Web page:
Authenticity techniques for PACS images and records

Stephen T. Wong, Marco Abundo, H. K. Huang

Research output: Contribution to journalConference articlepeer-review

19 Scopus citations


Along with the digital radiology environment supported by picture archiving and communication systems (PACS) comes a new problem: How to establish trust in multimedia medical data that exist only in the easily altered memory of a computer. Trust is characterized in terms of integrity and privacy of digital data. Two major self-enforcing techniques can be used to assure the authenticity of electronic images and text - key-based cryptography and digital time stamping. Key-based cryptography associates the content of an image with the originator using one or two distinct keys and prevents alteration of the document by anyone other than the originator. A digital time stamping algorithm generates a characteristic "digital fingerprint" for the original document using a mathematical hash function, and checks that it has not been modified. This paper discusses these cryptographic algorithms and their appropriateness for a PACS environment. It also presents experimental results of cryptographic algorithms on several imaging modalities.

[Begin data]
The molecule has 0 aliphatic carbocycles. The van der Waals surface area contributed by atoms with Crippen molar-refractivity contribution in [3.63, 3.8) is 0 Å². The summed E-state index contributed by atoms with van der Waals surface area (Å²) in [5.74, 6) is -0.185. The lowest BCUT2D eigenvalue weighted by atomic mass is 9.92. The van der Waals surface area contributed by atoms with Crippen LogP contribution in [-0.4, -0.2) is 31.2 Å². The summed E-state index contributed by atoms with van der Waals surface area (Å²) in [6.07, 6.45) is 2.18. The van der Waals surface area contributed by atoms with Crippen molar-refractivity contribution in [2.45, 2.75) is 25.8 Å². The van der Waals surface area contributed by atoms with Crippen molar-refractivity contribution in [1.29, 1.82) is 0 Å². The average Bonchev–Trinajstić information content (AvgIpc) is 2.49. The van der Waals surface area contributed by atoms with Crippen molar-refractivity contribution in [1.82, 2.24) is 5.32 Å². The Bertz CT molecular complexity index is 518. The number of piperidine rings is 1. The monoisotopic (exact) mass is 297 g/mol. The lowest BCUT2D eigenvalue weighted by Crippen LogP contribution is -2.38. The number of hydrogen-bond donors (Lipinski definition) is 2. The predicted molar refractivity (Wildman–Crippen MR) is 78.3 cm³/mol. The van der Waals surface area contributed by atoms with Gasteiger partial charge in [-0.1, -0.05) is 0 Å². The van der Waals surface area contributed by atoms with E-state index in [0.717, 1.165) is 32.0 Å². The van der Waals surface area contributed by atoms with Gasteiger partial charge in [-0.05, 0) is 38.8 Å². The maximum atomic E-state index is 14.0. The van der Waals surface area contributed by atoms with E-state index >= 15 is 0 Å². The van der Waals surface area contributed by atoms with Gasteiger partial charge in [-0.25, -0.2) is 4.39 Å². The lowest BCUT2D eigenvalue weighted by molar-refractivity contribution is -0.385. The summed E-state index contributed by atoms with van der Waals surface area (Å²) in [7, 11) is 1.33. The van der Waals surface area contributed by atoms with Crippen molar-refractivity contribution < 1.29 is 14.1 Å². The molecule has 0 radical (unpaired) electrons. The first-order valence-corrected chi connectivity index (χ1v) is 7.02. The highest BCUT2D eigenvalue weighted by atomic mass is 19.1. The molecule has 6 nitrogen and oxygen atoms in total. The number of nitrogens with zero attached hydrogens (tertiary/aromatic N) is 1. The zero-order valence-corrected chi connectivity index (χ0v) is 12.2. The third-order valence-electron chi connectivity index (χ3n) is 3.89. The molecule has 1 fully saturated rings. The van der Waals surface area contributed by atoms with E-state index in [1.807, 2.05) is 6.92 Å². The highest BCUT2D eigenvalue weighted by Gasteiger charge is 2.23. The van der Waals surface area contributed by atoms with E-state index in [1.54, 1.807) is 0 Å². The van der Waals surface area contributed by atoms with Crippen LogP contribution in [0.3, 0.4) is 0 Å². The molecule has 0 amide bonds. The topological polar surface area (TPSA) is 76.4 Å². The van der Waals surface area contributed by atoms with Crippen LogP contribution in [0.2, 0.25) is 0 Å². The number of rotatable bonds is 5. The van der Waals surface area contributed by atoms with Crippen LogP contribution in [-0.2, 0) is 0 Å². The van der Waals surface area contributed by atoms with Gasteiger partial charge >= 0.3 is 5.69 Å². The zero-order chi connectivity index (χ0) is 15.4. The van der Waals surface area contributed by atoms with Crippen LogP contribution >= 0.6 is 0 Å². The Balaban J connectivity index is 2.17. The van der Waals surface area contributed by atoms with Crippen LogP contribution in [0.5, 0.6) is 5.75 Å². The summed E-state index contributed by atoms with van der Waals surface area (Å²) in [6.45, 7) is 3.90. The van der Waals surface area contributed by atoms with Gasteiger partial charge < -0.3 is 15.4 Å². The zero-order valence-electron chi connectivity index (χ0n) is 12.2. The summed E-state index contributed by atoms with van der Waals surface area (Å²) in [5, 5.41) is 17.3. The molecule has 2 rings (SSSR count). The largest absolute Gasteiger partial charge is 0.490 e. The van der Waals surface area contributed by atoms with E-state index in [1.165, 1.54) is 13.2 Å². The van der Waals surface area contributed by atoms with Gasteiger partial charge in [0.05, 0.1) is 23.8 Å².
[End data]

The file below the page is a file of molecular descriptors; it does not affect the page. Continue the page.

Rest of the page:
Original languageEnglish (US)
Pages (from-to)68-79
Number of pages12
JournalProceedings of SPIE - The International Society for Optical Engineering
StatePublished - May 12 1995
EventMedical Imaging 1995: PACS Design and Evaluation: Engineering and Clinical Issues - San Diego, United States
Duration: Feb 26 1995Mar 2 1995

ASJC Scopus subject areas

  • Electronic, Optical and Magnetic Materials
  • Condensed Matter Physics
  • Computer Science Applications
  • Applied Mathematics
  • Electrical and Electronic Engineering


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